Heckler and Koch, the famous arms manufacturer from the German state of Baden-Württemberg, has been having a rough patch lately. As Bloomberg.com reported last year, the company has been having a rocky time financially. Then the Bundeswehr announced that it was ditching H&K’s G36 rifle (hitherto its main battle rifle) due to accuracy issues in combat situations that were traced back to flaws in the gun’s design . . .
Alas, more trouble is brewing for the corporate leadership in Oberdorf am Neckar. Deutsche Welle reports:
Heckler & Koch may face a heavy fine for sending thousands of G36 rifles to Mexico….
[The company] delivered a total of 9,472 G36 assault rifles to Mexico between 2003 and 2011. The company has been suspected of illegally supplying arms to crisis regions on several occasions.
Exports of the rifle…are currently permitted across most of Mexico with the exception of the states of Chiapas, Chihuahua, Guerrero and Jalisco. Export restrictions were implemented there due to suspected police corruption.
A…report from the Customs Criminal Office (ZKA) in Cologne alleges…that Heckler & Koch delivered some 4,767 G36 guns to the prohibited states.
In the town of Iguala in Guerrero, where 43 students were last year abducted by the police and later allegedly assassinated by gang members, 36 of the…rifles were discovered.
The ZKA reportedly concluded that Heckler & Koch was responsible for “bringing about, encouraging, or at least approving” the illegal exports.
The criminal office therefore recommended that five former officers and employees of the company should be indicted on grounds of “offenses” against war weapons control and the foreign trade law. The ZKA also urged for Heckler & Koch to be stripped of its 3 million euros of illegal profits made from the exports.
You have to hand it to the Bundesrepublik: at least when they say exporting arms to (parts of) Mexico is illegal, they actually mean it. Not like some governments I could mention.
Between the official corruption in the Mexican state of Guerrero, and the fact that the government of Mexico doesn’t even bother pretending that its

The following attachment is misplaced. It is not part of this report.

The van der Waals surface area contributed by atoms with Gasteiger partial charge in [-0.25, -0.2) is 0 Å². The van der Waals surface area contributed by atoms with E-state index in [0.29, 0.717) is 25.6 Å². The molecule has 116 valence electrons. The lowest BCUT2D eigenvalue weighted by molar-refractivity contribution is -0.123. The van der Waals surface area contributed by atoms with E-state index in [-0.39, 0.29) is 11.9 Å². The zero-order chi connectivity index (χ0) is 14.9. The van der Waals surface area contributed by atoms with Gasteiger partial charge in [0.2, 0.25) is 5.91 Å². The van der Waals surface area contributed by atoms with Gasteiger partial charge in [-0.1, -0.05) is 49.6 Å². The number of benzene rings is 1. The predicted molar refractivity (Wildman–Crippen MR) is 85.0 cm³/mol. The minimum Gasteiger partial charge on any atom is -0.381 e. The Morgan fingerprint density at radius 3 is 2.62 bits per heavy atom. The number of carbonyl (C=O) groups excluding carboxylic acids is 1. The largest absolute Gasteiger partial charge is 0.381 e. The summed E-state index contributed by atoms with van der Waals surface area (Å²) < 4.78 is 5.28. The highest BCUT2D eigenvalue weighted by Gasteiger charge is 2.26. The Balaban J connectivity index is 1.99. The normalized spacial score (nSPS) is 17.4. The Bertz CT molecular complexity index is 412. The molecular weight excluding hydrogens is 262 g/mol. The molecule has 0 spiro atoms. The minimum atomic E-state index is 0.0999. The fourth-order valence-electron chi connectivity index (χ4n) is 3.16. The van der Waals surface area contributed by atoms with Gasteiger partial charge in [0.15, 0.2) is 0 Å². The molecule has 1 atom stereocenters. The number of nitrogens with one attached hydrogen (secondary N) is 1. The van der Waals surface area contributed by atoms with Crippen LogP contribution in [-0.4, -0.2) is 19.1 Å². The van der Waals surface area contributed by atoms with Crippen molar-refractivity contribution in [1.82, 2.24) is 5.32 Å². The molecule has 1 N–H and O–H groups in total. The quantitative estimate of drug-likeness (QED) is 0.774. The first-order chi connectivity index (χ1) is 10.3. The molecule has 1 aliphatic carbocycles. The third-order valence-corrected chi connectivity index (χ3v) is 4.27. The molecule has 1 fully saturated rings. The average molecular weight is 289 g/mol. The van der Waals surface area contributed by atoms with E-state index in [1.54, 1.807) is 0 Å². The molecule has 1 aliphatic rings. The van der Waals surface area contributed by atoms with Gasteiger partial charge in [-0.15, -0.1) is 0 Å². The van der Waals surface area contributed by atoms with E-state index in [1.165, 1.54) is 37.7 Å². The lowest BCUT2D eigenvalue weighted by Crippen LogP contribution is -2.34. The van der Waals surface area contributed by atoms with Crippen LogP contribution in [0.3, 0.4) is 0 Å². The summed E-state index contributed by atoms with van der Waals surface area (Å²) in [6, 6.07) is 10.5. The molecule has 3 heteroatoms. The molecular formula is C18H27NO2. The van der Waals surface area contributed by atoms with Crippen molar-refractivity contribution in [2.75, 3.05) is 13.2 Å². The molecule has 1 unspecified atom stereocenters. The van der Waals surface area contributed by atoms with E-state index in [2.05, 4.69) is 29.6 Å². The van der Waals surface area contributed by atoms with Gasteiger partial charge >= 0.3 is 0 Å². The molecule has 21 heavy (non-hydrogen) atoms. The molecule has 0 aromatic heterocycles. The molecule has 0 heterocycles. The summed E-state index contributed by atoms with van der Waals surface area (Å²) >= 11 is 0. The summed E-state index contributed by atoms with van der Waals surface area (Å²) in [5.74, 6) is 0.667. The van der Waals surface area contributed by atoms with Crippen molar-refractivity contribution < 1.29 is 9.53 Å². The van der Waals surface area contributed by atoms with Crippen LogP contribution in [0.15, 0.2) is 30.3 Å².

subjects citizens have rights, the export ban makes sense. The crassly left-wing New Internationalist points out:
The authorities in Guerrero are routinely linked to corruption and human rights abuses. In 2011, photographs and witness testimonies emerged, which indicated the police had turned H&K rifles on a student protest, killing 2 innocent people in the process.
The abuses have got even worse since then. 2014 saw the kidnapping and murder of 43 students in an event that prosecutors believe was carried out by gangsters with the full knowledge and complicity of the police.
Officers have been accused of rounding up the students and handing them over to the Guerreros Unidos drug gang, which slaughtered them and incinerated their bodies.
No doubt there’s a lesson somewhere in there about the right to keep and bear arms as well as exporting arms to corrupt and oppressive governments.
Anyway, could the news get worse for H&K? Well, yes, it turns out that it can.
In a separate incident on Thursday…”Der Spiegel” [reported] that a senior German [government] official had written a letter to the military intelligence service MAD, asking it to try to find the source of leaks about the G36 assault rifle.
According to the report, the official wrote the letter at the demand of Heckler & Koch, which feared recent media reports on the assault rifle’s shortcomings could damage the company’s reputation….
German Defense Minister Ursula von der Leyen said on Thursday she found it “very strange” that Heckler & Koch had approached the ministry about the issue and that it was “completely unacceptable” that the civil servant supported the initiative.
Nick pointed out in an earlier post that H&K appeared to have eschewed civilian sales, instead betting the farm on military and government business. That strategy hasn’t worked out well for Colt. With all of the other news piling up, it looks like that wasn’t the only bad decision they’ve made recently.